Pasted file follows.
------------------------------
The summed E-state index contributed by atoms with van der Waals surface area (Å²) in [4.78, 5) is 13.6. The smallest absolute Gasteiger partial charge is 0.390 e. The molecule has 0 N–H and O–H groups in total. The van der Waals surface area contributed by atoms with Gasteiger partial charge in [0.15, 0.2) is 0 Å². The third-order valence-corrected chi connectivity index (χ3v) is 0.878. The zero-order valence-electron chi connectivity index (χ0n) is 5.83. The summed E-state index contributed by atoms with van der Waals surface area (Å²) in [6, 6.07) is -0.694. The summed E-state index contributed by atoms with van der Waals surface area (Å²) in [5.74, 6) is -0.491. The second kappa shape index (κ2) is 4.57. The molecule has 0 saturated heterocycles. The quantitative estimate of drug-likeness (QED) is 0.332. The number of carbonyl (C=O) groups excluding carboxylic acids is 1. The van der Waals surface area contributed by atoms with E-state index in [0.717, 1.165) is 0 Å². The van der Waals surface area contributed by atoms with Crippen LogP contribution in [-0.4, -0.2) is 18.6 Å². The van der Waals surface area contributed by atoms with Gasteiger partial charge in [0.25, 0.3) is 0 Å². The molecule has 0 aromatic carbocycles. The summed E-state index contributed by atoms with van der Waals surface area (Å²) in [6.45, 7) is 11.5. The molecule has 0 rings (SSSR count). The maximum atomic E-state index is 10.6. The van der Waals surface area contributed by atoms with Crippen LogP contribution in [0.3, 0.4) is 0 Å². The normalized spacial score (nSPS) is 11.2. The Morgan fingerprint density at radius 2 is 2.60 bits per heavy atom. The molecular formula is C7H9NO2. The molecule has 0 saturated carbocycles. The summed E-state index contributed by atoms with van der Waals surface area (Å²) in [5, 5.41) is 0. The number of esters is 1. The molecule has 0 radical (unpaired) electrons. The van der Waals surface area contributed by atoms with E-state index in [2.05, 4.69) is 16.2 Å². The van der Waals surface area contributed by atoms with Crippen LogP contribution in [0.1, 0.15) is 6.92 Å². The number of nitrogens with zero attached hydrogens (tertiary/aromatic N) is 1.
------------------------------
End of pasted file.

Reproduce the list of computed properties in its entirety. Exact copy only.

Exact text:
The summed E-state index contributed by atoms with van der Waals surface area (Å²) in [4.78, 5) is 13.6. The smallest absolute Gasteiger partial charge is 0.390 e. The molecule has 0 N–H and O–H groups in total. The van der Waals surface area contributed by atoms with Gasteiger partial charge in [0.15, 0.2) is 0 Å². The third-order valence-corrected chi connectivity index (χ3v) is 0.878. The zero-order valence-electron chi connectivity index (χ0n) is 5.83. The summed E-state index contributed by atoms with van der Waals surface area (Å²) in [6, 6.07) is -0.694. The summed E-state index contributed by atoms with van der Waals surface area (Å²) in [5.74, 6) is -0.491. The second kappa shape index (κ2) is 4.57. The molecule has 0 saturated heterocycles. The quantitative estimate of drug-likeness (QED) is 0.332. The number of carbonyl (C=O) groups excluding carboxylic acids is 1. The van der Waals surface area contributed by atoms with E-state index in [0.717, 1.165) is 0 Å². The van der Waals surface area contributed by atoms with Crippen LogP contribution in [-0.4, -0.2) is 18.6 Å². The van der Waals surface area contributed by atoms with Gasteiger partial charge in [0.25, 0.3) is 0 Å². The molecule has 0 aromatic carbocycles. The summed E-state index contributed by atoms with van der Waals surface area (Å²) in [6.45, 7) is 11.5. The molecule has 0 rings (SSSR count). The maximum atomic E-state index is 10.6. The van der Waals surface area contributed by atoms with Crippen LogP contribution in [0.3, 0.4) is 0 Å². The normalized spacial score (nSPS) is 11.2. The Morgan fingerprint density at radius 2 is 2.60 bits per heavy atom. The molecular formula is C7H9NO2. The molecule has 0 saturated carbocycles. The summed E-state index contributed by atoms with van der Waals surface area (Å²) in [5, 5.41) is 0. The number of esters is 1. The molecule has 0 radical (unpaired) electrons. The van der Waals surface area contributed by atoms with E-state index in [2.05, 4.69) is 16.2 Å². The van der Waals surface area contributed by atoms with Crippen LogP contribution in [0.1, 0.15) is 6.92 Å². The number of nitrogens with zero attached hydrogens (tertiary/aromatic N) is 1.